Gender & Religion

Article excerpt

Who's really running the show?

Annul me in my manhood, Lord, and Make me woman-sexed and weak, If by that total transformation I might know Thee more.

The poet William Everson died in 1994 at the age of eighty-one, a wispy, Whitmanesque figure from the Beat Generation. Known as Brother Antoninus, Everson spent thirteen years as a member of the Dominican order where he published the poem whose opening lines I quote above. The poem was inspired by a passage from Teresa of Avila, in which the redoubtable doctor of the church reports that, in her judgment and that of a holy priest of her acquaintance, women are more receptive than men to divine initiative. Can this be right? Is male sexuality a barrier to whole-hearted surrender to God?

One finds in this poem, as in the entire body of Everson's work, echoes of the psalms, the Song of Songs, of Augustine's Confessions, among other cornerstone texts of the Christian tradition that yoke the erotic with the mystical. And in much of that tradition, it is male - not female - sexuality which is problematic for those who would open themselves to the divine embrace.

The issues surrounding the relationships between gender - both genders - and religion are complex, deep, and of long standing. These concerns were salient long before the advent of gender studies. One has only to consult such fine works of historical retrieval as Caroline Walker Bynum's Jesus as Mother: Studies in the Spirituality of the High Middle Ages (University of California, 1982) to see that the relationship of the masculine and the feminine in religion is such that stark polarities do not do justice to the facts. Isn't it possible, for instance, that in the realm of religious experience maleness is at least as problematic as femaleness? Moreover, I would argue that in the everyday life of most Americans today it is the female, not the male, presence that is most noticeable - and, in ways that feminist scholars choose not to notice - also the most powerful.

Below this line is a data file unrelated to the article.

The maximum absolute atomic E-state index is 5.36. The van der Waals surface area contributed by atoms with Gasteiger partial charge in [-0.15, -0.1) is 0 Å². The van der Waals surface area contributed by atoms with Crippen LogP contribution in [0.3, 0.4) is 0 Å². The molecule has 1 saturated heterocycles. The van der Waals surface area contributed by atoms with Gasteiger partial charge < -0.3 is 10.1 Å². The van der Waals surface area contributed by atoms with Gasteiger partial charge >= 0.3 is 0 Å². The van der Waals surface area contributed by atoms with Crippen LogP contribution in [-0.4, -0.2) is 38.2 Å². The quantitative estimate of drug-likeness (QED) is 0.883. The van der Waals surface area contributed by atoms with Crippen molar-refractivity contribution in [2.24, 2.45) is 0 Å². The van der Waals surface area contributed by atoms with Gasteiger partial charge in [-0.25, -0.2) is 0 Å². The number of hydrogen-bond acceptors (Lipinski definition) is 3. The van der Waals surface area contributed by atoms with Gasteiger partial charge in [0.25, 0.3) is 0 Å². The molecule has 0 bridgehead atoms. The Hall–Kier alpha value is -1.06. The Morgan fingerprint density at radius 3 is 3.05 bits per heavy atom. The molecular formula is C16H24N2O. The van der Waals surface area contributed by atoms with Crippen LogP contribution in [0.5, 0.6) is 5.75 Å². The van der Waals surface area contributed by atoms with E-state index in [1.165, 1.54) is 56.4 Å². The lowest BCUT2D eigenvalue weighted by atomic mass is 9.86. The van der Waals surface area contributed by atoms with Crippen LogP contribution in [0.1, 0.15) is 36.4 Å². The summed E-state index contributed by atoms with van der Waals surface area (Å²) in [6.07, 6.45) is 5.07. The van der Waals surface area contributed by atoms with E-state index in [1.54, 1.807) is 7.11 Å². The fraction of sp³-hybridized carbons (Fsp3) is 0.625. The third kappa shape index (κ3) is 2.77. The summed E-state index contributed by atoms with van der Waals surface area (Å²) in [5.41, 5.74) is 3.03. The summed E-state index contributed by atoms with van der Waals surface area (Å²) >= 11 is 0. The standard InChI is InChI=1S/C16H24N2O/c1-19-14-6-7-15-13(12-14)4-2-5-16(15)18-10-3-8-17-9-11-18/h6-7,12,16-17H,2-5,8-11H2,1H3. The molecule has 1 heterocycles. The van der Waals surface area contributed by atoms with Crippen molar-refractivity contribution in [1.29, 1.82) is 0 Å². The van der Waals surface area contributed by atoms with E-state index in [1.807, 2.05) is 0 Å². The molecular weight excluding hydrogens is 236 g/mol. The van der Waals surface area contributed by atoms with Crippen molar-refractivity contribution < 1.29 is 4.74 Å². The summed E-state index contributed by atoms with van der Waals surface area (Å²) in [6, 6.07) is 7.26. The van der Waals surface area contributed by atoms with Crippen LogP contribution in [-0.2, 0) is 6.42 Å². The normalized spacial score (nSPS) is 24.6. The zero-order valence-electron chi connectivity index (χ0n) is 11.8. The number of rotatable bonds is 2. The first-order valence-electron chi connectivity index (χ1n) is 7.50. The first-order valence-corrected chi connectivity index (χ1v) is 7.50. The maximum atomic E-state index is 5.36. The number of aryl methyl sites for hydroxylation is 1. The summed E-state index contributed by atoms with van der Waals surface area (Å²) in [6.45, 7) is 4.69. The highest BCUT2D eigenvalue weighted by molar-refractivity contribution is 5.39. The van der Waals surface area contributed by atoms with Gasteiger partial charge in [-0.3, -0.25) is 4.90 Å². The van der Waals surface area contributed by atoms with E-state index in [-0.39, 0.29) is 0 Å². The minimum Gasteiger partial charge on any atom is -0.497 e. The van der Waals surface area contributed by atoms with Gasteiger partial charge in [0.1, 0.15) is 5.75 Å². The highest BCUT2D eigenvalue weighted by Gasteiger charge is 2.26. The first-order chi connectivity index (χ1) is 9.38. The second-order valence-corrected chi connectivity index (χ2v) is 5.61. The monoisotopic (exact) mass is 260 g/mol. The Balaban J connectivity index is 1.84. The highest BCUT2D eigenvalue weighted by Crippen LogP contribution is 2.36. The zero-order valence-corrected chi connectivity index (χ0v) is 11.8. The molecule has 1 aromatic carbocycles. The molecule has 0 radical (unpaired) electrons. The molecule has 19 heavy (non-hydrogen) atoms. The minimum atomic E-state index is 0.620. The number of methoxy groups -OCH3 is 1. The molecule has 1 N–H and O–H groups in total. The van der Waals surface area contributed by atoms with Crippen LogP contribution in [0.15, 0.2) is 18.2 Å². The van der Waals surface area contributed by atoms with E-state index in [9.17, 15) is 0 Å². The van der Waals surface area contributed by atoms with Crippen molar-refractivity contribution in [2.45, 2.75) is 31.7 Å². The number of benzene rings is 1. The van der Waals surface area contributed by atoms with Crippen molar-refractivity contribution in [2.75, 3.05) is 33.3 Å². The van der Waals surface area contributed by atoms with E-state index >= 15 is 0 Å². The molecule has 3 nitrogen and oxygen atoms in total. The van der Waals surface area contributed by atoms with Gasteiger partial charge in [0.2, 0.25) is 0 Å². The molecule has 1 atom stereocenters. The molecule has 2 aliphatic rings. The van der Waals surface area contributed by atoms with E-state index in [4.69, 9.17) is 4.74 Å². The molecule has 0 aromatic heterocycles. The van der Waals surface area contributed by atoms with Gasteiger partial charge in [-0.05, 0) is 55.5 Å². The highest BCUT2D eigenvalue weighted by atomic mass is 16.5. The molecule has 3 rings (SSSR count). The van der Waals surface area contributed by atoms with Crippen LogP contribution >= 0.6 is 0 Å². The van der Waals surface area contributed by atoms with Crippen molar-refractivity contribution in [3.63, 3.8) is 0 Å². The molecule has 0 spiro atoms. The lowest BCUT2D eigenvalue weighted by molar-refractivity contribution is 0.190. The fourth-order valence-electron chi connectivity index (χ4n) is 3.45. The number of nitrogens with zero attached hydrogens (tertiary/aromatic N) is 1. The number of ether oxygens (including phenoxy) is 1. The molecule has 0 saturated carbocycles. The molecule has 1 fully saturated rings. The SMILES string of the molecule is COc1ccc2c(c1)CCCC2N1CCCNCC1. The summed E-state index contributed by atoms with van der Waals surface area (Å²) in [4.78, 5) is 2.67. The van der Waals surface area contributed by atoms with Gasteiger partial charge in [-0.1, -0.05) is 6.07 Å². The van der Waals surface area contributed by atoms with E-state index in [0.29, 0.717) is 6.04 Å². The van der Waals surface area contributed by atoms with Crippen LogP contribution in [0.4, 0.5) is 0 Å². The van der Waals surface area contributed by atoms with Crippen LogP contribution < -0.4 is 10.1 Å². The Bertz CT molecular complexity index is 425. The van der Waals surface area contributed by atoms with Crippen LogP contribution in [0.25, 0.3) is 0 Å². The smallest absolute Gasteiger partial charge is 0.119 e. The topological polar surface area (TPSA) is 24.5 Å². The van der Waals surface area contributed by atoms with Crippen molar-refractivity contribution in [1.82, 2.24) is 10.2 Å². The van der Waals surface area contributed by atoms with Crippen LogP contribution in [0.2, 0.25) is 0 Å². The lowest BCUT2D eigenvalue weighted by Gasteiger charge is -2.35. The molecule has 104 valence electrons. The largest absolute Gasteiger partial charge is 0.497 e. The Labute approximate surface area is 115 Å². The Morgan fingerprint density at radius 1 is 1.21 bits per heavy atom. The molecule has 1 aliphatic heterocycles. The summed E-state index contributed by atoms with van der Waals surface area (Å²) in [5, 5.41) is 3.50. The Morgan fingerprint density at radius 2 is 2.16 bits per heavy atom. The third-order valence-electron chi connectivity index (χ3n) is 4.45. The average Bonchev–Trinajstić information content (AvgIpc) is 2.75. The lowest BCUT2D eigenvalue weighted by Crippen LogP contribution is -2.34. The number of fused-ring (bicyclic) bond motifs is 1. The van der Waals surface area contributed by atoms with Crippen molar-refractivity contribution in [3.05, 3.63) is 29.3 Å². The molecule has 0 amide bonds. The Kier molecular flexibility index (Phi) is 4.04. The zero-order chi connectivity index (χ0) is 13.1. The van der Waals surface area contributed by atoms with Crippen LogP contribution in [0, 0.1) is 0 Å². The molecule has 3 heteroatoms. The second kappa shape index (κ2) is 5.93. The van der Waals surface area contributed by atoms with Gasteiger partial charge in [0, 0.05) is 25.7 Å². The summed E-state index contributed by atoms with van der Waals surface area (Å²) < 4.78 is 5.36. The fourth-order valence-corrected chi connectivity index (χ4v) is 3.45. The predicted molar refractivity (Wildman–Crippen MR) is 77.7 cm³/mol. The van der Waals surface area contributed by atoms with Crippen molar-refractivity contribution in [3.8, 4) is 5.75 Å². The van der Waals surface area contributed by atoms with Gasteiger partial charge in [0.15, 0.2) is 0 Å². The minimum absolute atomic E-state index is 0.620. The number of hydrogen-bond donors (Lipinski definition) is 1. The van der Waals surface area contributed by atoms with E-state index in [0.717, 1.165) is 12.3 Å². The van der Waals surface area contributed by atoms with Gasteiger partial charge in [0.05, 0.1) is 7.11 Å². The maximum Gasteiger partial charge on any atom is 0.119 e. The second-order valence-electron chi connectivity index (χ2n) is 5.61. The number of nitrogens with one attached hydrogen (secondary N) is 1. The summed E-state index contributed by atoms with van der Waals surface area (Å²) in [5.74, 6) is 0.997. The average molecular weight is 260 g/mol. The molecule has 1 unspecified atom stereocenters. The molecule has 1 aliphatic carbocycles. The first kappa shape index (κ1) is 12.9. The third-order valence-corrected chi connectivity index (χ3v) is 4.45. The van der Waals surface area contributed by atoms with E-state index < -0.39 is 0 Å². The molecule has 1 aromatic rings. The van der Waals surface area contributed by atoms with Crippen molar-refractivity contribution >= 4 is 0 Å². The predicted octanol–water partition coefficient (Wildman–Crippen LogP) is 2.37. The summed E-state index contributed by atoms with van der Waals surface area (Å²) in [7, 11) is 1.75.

Nearly 90 percent of Americans claim at least nominal allegiance to Christianity. Most American Christians, of course, are Protestants. Too often, when Roman Catholics - including bishops - discuss issues like the ordination of women, they fail to look at the Protestant experience. I will focus mostly on that experience. Catholics, I think, can gain some perspective on their own experience by looking at Protestantism, and especially at what I call the feminization of American Christianity.

What I mean by "feminization" is not simple. Essentially, I want to call attention to those aspects of American religious life that privilege the feminine rather than the masculine. Most of these observations are sociological. But sociological change has deep psychological impact.

What I mean by the terms "masculine" and "feminine" will, I hope, become apparent as I go along. But to be clear I want to state at the outset that I do assume that there are differences between men and women, rooted in biology, and that, as a consequence of these differences, every culture makes distinctions between what is masculine and what is feminine, including the cultures of churches. The distinctions may be more or less arbitrary, but they are no less significant for being so. It is hard to imagine a culture that is not gender inflected. When Saint Paul wrote that "in Christ there is neither male nor female," he was not suggesting thereby that gender differences do not exist. Indeed, much of Christian tradition can be read as a continuing conversation about the meaning of male and female as it relates to God, who is beyond gender.

Today, much of that conversation is confined to women and to "women's studies." Like its counterparts in other disciplines, feminist theology places gender at the center of inquiry, employing a hermeneutics of suspicion toward religious texts, and a strategy of retrieval to uncover the experiences and roles women really played in, say, the early Jesus movement. …